Schwartz expressed his excitement at the new job, and how he envisions continuing to partner with The Jerusalem Foundation to create International Festivals of culture and intellectual thought, that will bring more and more people to Jerusalem. One of the most famous of the festivals is the annual International Writers Festival. Uri Dromi has created and will move on to manage the new International Journalists Club that is due to open next to Mishkanot Sha’ananim in June this year, and is designed to be a hub for all of the international journalists working in Israel.

So much to check out! 

The new home of the choreographers association at Machsan 2 in Jaffa Port is continuously full of things I think people should be going to see. In addition they are organizing events in other south Tel Aviv locales – make sure you know where the show is happening when you book. AND YOU SHOULD BOOK AND GO!!!!! So I am just picking out those that, from the advertising, really excite me.

– Bein HaBamah LeKvisah – Between the Stage and the Wash-house – an evening celebrating women in dance as this month marks International Women’s Day. On 13th and 21stMarch at 20:30 AT MACHSAN 2, the evening will be a combination of panel discussion and excerpts of dance created by women.

– An Apartment with Two Rooms – the updated version of this original work by Liat Dror and Nir ben Gal, being restaged for two men – Niv Sheinfeld and Oren Laor on 12th March and 13th April at 20:30 AT TEATRON TMUNA.

– Three Choreographers in One Evening – Shlomit Fundaminsky, Dafi Altabeb, and Yonni Soutchy – 14th March at 21:00, AT MACHSAN 2.

– What looks like an incredible evening of performance, dance, music, singing and text by Ruth Dolores Weiss (if you don’t know her music you haven’t lived!!!!!!), Tamar Borer, Yahoo Yaron, and Zamir Havkin – AT THE TEIVA IN JAFFA on 19th and 20th March at 20:30.

– For the movers and dancers and improvisers among you, this workshop on improvisation looks just remarkable with an incredible line-up of teachers – 4 days, 8 sessions, 9 teachers! Itzik Julie, Maya Levy, Akadi Zaides, Yair Barelli, Sahar Azimi, Sharona Florsheim, Itay Yatuv, Niv Sheinfeld and Oren Laor – 27th-30th March, approximately 5 hours each day (at different times each day)  AT STUDIO NOA DAR AND STUDIO MARIAH KONG.

Currently Showing at Tel Aviv Museum of Art and worth a visit, especially if you combine your visit to these rooms with a visit to the permanent exhibit of modern Israeli art:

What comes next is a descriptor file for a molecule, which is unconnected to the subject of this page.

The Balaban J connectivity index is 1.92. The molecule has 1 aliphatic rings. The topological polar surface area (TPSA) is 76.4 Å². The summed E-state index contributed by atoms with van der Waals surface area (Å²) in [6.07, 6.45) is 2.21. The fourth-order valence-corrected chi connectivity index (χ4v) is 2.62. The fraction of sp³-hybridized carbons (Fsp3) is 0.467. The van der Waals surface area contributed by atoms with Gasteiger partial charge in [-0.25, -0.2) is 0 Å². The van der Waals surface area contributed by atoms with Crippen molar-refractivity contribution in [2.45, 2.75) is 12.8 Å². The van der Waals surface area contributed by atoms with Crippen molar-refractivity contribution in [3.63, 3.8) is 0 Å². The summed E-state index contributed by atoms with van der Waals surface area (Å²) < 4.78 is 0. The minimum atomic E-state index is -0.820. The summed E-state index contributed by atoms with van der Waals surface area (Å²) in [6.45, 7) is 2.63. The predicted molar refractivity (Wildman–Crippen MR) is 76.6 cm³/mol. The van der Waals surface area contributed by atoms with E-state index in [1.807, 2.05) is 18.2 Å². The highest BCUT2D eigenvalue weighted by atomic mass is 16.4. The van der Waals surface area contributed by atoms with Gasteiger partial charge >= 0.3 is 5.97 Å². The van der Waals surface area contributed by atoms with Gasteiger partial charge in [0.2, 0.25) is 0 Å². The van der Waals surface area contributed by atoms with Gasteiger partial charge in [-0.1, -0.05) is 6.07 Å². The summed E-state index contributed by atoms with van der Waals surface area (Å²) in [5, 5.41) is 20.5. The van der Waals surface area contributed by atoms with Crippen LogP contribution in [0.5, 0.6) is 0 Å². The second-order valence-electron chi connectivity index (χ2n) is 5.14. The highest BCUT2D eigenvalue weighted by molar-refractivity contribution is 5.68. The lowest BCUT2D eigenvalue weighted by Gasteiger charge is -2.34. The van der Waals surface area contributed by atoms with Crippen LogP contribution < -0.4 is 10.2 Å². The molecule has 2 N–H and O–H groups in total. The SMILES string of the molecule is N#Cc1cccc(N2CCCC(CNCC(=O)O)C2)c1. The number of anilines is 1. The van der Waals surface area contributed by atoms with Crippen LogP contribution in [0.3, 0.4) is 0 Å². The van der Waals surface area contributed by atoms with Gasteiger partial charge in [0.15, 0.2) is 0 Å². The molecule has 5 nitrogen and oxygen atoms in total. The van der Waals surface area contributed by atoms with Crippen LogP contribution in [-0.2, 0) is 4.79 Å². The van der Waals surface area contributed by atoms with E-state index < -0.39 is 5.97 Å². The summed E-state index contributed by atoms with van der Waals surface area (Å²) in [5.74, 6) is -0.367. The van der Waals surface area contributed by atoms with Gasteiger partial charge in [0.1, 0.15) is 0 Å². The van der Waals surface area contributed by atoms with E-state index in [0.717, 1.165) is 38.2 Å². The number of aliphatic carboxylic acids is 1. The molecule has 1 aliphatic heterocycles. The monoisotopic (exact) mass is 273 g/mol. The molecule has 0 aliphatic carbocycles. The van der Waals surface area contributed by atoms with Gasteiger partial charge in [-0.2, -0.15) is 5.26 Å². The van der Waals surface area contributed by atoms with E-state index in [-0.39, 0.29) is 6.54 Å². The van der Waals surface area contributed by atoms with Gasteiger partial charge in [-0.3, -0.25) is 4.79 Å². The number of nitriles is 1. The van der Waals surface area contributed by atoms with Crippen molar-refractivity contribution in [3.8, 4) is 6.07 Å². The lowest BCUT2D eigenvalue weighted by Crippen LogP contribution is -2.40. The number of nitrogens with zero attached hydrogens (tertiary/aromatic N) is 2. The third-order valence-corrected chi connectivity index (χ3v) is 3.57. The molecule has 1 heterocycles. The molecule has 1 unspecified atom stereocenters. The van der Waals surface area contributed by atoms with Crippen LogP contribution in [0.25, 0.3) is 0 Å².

– Roger Ballen – Documentary Fiction, 1982-2012 – 40 photographs by Roger Ballen whose work is internationally acclaimed for its harsh directness in documenting marginal characters

– Fashioning the Object: Bless, Boudicca, Sanda Backlund – the exhibition raises a discussion about the methods and representation of fashion

– (and in the Helena Rubinstein Pavillion for Contemporary Art) ABSALON – a comprehensive exhibiton of work by Israeli-French artist Absalon, 20 years after his death. Absalon’s white cells, made of simple materials, offer proposals for habitation and directly relate to the urban space, presenting a dialogue with the surrounding architecture.

 

A short excerpt from the remarkable first speech made by MK Meirav Michaeli in Knesset last week 

despite Shelly Yachimovitch trying to trample her participation in the Labor Party primaries, Michaeli made it to 5th place on the list! 

I arrive here after long years of feminist activism, as a feminist who does not aim to work only on behalf of women. I’m not here to beg on behalf of the minority I represent. I’m here because I believe that feminism and feminist thinking can change the entire way we think about society and state. As a feminist who focuses not only on how we, as a society, can save under-privileged women, but as a feminist who asks how we, as women, can save our society.

Because the exclusion of women is just a symptom for the exclusion of other sectors. In exactly the same way Israel excludes Mizrahis, Ethiopians, Arabs, Russians, the disabled, the elderly, foreigners and non-Jews. They’re excluded from access to resources, from access to justice, from access to active citizenship. The weakened are excluded from the basic human right to housing and to a dignified existence.

The speeches and debates in this house over the past month have focused on “an equal sharing of the burden’. Astonishingly, this demand isn’t coming from weakened minorities. It isn’t coming from those excluded from the centers of power, from money and from justice. We’re not seeing the poor demand that tycoons share their burden and resources; women aren’t standing here and demanding equal pay. No. The powerful stand here, those that control Israeli society, demanding an ‘equal sharing of the burden’ from the minority. An upside down world.

No one is demanding sharing the burden of the demeaning income and conditions of contract workers; no one is demanding the burden of racism faced by Ethiopians be shared; no one is volunteering to participate in the burden of unemployment carried by college-educated Arab women. Only the most privileged in society are demanding equal participation in the burden of “serving”, which itself guarantees them those key positions in Israeli society.